What is the Prognosis for Dogs with Bladder Cancer?

The prognosis for dogs with bladder cancer can vary depending on several factors, including the type of cancer, the stage at diagnosis, the response to treatment, and the overall health of the dog. Bladder cancer in dogs is often diagnosed at an advanced stage, which can affect the prognosis. However, with advancements in treatment options and supportive care, many dogs can experience an improved quality of life.


For dogs with localized bladder cancer that has not spread to other areas, such as nearby organs or distant sites, the prognosis may be more favorable, which is, on average, 6-12 months. Removal of the tumor, sometimes accompanied by additional treatments like chemotherapy or radiation therapy, can help control the disease and improve survival rates. However, it is important to note that bladder cancer can have a high recurrence rate, requiring close monitoring and potential additional interventions.


In cases where the cancer has spread or metastasized, the prognosis may be less optimistic, such as 4-6 months. However, treatments such as chemotherapy, radiation therapy, or immunotherapy can still be used to manage the disease, alleviate symptoms, and provide palliative care to improve the dog's quality of life.


The CADET Braf Test

One diagnostic tool that has emerged in recent years for dogs with bladder cancer is the CADET Braf Test. This test is designed to detect a specific mutation in the Braf gene that is commonly found in transitional cell carcinoma (TCC), the most prevalent type of bladder cancer in dogs. The CADET Braf Test can aid in confirming a diagnosis of TCC and can be particularly useful when other diagnostic methods, such as biopsy, are inconclusive.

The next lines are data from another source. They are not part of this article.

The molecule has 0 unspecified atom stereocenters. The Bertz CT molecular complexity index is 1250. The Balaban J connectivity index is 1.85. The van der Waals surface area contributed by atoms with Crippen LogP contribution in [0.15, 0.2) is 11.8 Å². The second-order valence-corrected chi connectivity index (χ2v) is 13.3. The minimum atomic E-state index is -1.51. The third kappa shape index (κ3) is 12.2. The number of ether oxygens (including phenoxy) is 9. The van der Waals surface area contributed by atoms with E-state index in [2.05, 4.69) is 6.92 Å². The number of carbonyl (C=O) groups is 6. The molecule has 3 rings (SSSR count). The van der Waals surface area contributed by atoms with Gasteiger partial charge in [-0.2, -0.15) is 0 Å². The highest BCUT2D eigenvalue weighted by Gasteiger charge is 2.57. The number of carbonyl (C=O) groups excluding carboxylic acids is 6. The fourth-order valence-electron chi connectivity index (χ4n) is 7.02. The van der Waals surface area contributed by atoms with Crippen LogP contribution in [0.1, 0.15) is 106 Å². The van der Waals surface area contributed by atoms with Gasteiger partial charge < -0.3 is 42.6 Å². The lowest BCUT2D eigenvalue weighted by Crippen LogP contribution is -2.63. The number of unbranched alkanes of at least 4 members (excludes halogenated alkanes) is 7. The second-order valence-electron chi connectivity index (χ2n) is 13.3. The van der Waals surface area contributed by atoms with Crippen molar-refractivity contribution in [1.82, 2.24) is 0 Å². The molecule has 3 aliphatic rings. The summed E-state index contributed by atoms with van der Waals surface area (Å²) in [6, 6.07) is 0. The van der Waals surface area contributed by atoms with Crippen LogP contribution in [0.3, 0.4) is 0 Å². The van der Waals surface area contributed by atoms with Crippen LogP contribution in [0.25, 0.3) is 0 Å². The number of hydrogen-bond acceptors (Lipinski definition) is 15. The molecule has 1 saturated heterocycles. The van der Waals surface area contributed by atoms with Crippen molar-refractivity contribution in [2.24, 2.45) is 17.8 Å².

The test involves a non-invasive urine sample collection from the dog. The sample is then sent to a laboratory where the presence of the Braf mutation is analyzed. The CADET Braf Test can provide valuable information for veterinarians, assisting in the accurate diagnosis of bladder cancer and guiding treatment decisions.


VetMed Treats Bladder Cancer in Dogs

If you suspect that your dog may be showing signs of bladder cancer or if you have any concerns about their urinary health, contact us today! Prompt veterinary attention can make a significant difference in the diagnosis and treatment of bladder cancer.



 

Questions You've Asked Us About Bladder Cancer in Dogs

Still have questions? Contact us here - we promise we'll answer them.

What are the first signs of bladder cancer in dogs?

The first signs of bladder cancer in dogs may include blood in the urine (hematuria), increased frequency of urination, difficulty or straining during urination, and urinary accidents or incontinence.

What are the symptoms of late stage bladder cancer in dogs?

Are dogs in pain with bladder cancer?

Is bladder cancer in dogs terminal?

What breeds of dogs get bladder cancer?